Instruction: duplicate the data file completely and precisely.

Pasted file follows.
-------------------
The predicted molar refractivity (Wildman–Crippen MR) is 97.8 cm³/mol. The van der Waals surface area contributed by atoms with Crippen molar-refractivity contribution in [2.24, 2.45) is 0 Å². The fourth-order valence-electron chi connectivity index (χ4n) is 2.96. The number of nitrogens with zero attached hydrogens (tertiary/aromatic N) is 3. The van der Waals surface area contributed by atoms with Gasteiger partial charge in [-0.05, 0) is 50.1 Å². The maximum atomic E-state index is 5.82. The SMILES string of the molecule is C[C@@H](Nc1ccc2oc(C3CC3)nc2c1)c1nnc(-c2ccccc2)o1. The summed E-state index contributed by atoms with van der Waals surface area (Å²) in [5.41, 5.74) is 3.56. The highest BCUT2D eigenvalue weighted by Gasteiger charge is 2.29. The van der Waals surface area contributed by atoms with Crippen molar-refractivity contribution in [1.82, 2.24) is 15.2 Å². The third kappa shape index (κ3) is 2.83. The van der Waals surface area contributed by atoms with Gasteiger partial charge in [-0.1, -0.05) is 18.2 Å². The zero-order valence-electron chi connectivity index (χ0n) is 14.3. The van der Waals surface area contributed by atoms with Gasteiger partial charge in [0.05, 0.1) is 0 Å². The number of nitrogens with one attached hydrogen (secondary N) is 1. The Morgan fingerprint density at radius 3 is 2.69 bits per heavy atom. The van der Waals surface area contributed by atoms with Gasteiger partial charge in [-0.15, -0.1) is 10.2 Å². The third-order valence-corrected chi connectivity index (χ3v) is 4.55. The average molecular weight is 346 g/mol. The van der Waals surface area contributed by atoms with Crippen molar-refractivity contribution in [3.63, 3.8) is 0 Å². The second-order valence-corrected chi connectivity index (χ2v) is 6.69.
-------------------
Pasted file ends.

The predicted molar refractivity (Wildman–Crippen MR) is 97.8 cm³/mol. The van der Waals surface area contributed by atoms with Crippen molar-refractivity contribution in [2.24, 2.45) is 0 Å². The fourth-order valence-electron chi connectivity index (χ4n) is 2.96. The number of nitrogens with zero attached hydrogens (tertiary/aromatic N) is 3. The van der Waals surface area contributed by atoms with Gasteiger partial charge in [-0.05, 0) is 50.1 Å². The maximum atomic E-state index is 5.82. The SMILES string of the molecule is C[C@@H](Nc1ccc2oc(C3CC3)nc2c1)c1nnc(-c2ccccc2)o1. The summed E-state index contributed by atoms with van der Waals surface area (Å²) in [5.41, 5.74) is 3.56. The highest BCUT2D eigenvalue weighted by Gasteiger charge is 2.29. The van der Waals surface area contributed by atoms with Crippen molar-refractivity contribution in [1.82, 2.24) is 15.2 Å². The third kappa shape index (κ3) is 2.83. The van der Waals surface area contributed by atoms with Gasteiger partial charge in [-0.1, -0.05) is 18.2 Å². The zero-order valence-electron chi connectivity index (χ0n) is 14.3. The van der Waals surface area contributed by atoms with Gasteiger partial charge in [0.05, 0.1) is 0 Å². The number of nitrogens with one attached hydrogen (secondary N) is 1. The Morgan fingerprint density at radius 3 is 2.69 bits per heavy atom. The van der Waals surface area contributed by atoms with Gasteiger partial charge in [-0.15, -0.1) is 10.2 Å². The third-order valence-corrected chi connectivity index (χ3v) is 4.55. The average molecular weight is 346 g/mol. The van der Waals surface area contributed by atoms with Crippen molar-refractivity contribution in [3.63, 3.8) is 0 Å². The second-order valence-corrected chi connectivity index (χ2v) is 6.69.